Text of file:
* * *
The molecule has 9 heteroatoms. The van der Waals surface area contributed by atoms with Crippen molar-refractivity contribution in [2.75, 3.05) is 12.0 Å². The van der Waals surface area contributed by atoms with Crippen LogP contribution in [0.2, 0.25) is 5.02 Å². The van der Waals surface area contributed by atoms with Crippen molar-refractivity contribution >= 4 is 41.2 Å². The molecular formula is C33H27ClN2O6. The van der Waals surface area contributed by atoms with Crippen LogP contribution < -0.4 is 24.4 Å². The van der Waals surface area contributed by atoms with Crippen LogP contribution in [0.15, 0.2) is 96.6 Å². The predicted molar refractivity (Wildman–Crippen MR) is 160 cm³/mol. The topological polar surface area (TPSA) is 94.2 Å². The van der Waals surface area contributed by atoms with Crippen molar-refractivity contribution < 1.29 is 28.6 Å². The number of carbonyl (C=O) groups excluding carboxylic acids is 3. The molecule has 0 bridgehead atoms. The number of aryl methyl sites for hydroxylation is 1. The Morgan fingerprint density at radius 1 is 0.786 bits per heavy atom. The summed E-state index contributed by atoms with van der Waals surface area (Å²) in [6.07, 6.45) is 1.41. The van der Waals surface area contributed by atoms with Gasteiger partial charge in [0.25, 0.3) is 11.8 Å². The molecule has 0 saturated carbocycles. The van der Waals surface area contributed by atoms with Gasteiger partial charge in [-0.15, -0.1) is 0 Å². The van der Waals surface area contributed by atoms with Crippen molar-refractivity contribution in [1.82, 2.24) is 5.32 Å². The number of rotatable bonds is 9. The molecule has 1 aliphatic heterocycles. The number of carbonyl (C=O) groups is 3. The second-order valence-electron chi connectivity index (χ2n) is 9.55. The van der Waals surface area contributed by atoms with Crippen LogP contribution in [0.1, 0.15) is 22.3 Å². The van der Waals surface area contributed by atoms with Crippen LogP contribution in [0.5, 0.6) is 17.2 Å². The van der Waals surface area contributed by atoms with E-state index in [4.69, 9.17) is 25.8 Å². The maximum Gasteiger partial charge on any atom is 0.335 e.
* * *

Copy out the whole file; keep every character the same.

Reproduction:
The molecule has 9 heteroatoms. The van der Waals surface area contributed by atoms with Crippen molar-refractivity contribution in [2.75, 3.05) is 12.0 Å². The van der Waals surface area contributed by atoms with Crippen LogP contribution in [0.2, 0.25) is 5.02 Å². The van der Waals surface area contributed by atoms with Crippen molar-refractivity contribution >= 4 is 41.2 Å². The molecular formula is C33H27ClN2O6. The van der Waals surface area contributed by atoms with Crippen LogP contribution < -0.4 is 24.4 Å². The van der Waals surface area contributed by atoms with Crippen LogP contribution in [0.15, 0.2) is 96.6 Å². The predicted molar refractivity (Wildman–Crippen MR) is 160 cm³/mol. The topological polar surface area (TPSA) is 94.2 Å². The van der Waals surface area contributed by atoms with Crippen molar-refractivity contribution < 1.29 is 28.6 Å². The number of carbonyl (C=O) groups excluding carboxylic acids is 3. The molecule has 0 bridgehead atoms. The number of aryl methyl sites for hydroxylation is 1. The Morgan fingerprint density at radius 1 is 0.786 bits per heavy atom. The summed E-state index contributed by atoms with van der Waals surface area (Å²) in [6.07, 6.45) is 1.41. The van der Waals surface area contributed by atoms with Gasteiger partial charge in [0.25, 0.3) is 11.8 Å². The molecule has 0 saturated carbocycles. The van der Waals surface area contributed by atoms with Gasteiger partial charge in [-0.15, -0.1) is 0 Å². The van der Waals surface area contributed by atoms with Crippen molar-refractivity contribution in [1.82, 2.24) is 5.32 Å². The number of rotatable bonds is 9. The molecule has 1 aliphatic heterocycles. The number of carbonyl (C=O) groups is 3. The second-order valence-electron chi connectivity index (χ2n) is 9.55. The van der Waals surface area contributed by atoms with Crippen LogP contribution in [0.1, 0.15) is 22.3 Å². The van der Waals surface area contributed by atoms with Crippen LogP contribution in [0.5, 0.6) is 17.2 Å². The van der Waals surface area contributed by atoms with E-state index in [4.69, 9.17) is 25.8 Å². The maximum Gasteiger partial charge on any atom is 0.335 e.